Variation in firm-level predictors of capital structure: a cross industry study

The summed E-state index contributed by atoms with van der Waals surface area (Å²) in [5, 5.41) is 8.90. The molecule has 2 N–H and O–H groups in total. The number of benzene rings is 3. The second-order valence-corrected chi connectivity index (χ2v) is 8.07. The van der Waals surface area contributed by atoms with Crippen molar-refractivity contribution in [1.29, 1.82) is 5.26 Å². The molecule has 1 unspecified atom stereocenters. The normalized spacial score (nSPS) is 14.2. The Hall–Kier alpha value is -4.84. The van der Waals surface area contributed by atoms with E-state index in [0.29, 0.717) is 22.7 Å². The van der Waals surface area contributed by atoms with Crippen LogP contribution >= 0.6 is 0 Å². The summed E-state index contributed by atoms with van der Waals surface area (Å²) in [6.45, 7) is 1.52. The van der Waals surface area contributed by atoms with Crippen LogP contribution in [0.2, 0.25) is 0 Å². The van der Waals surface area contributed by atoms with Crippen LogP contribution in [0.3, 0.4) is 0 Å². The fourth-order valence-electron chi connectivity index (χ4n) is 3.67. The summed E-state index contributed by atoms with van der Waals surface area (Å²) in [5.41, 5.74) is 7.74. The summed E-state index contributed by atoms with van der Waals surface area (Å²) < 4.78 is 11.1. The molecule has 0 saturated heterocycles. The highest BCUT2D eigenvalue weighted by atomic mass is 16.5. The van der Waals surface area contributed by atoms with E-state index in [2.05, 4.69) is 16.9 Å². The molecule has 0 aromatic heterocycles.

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This study examines the variation in the effects of firm-level predictors on leverage across industries. Specifically, the variation is studied across nine industries. The sample consists of 48691 firms worldwide for the period 1990 -2017. To discover the existence of industry heterogeneity in firm-level predictors two panel data analyses are conducted: Random Effects Model and Multilevel Model. These analyses are used to compare the explanatory power of a general empirical model to several unrestricted models. Where the unrestricted models each added interaction terms between a firm-level predictor and industries. An increase in explanatory power indicates a variation in effect, this is also tested with the Wald test and likelihood-ratio test. Both analyses concluded that the effects of all firm-level predictors varied across industries. The most relevant variation is in non-debt tax shields and tangibility. Additionally, the robustness check pointed out that the level of industry aggregation influences the variation in effect. When industries are more accurately specified the variation in effects becomes larger. However, incorporating more industries also makes the research increasingly complex. Therefore, a trade-off is to be made between complexity and explanatory power. Keywords: Capital structure, leverage, firm-level predictors, static trade-off theory, pecking order theory, industry heterogeneity.
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